Robert Dorfman, an international businessman who prides himself on turning around ailing companies, was named by County Executive Ike Leggett to be the County’s new Department of Liquor Control director.
Dorfman, a 35-year resident of North Potomac, first must be approved for the position by the County Council. That hearing is set for Jan. 24.
The Department of Liquor Control, which generates $21 million annually for the County, is responsible for licensing and wholesale and retail sales of alcohol and has tight control over what the county-owned and – operated liquor stores can sell.
If approved, Dorfman will replace acting Director Fariba Kassiri, who stepped in after George Griffin resigned in January following 21 years of service.
Consumers and some state legislators have criticized the department and have attempted to put the County out of the liquor business. But County officials don’t want to end their control and, more specifically, want to retain the income it brings to the County coffers.
Dorfman said he is going in with an open mind.
“I wasn’t given any specific direction,” he said. He has “no preconceived notions” as to the best way to successfully run the department.
“I just want to do a great job, and I think I have the ability to do so,” he said.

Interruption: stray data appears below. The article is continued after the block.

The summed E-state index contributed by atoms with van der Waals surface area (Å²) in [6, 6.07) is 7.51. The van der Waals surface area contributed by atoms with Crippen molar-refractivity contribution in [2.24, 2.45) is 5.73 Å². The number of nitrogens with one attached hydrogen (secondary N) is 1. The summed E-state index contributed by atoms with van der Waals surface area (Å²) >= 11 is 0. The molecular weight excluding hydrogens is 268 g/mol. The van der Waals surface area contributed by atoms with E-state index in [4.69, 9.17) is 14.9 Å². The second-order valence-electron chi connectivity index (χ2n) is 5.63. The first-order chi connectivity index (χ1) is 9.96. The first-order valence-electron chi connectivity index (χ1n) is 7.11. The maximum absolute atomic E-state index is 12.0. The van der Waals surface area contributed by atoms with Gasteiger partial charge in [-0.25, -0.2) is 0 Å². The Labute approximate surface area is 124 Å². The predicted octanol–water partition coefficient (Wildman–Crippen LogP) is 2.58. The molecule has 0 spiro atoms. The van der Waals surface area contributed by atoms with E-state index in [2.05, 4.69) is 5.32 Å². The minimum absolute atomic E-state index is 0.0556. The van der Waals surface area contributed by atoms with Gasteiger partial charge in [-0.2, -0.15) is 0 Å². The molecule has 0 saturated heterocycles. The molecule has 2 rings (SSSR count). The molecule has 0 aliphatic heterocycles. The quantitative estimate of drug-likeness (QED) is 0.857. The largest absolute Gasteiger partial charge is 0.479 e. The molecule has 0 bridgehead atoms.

Dorfman, 66, has 35 Five Guys franchises, none of which are in Maryland. He has held several executive positions within Marriott International, including president of Host International, which has an annual income of $1.5 billion and 25,000 employees, according to County spokesperson Patrick Lacefield.
He also was managing partner of two World Beer franchises in Virginia.
“Bob Dorfman has been a success wherever he worked,” Leggett said in a statement. “He is just the leader we need to bring private sector experience to the Department of Liquor Control.”
Added Leggett, “This is a leader who thrives on challenges – and that is just what we need.”
Dorfman noted that the County of late has looked into “a lot of options or alternatives” for the Liquor Control Board and that he would be analyzing the department to see how best to move forward. His emphasis will be on improving customer service and infrastructure, he said.
“I’ve always been put in turnaround situations,” he said.
“I think it’s a great place to live. I think its school system is great,” he said of the county. His son is a Wootton High School graduate.
Dorfman has never held a government position, but he has been an activist for the businesses he has run and has testified on Capitol Hill, he said.
The Liquor Control Board has an annual budget of $63 million. It has 300 full-time and 160 part-time employees. It generates about $280 million in net sales, which it uses to cover its expenses and pay off $11 million in outstanding bonds, and it gives the remaining roughly $21 million to the County’s General Fund, Lacefield said.
In the coming year, the board is projected to transfer $20.7 million to the general fund.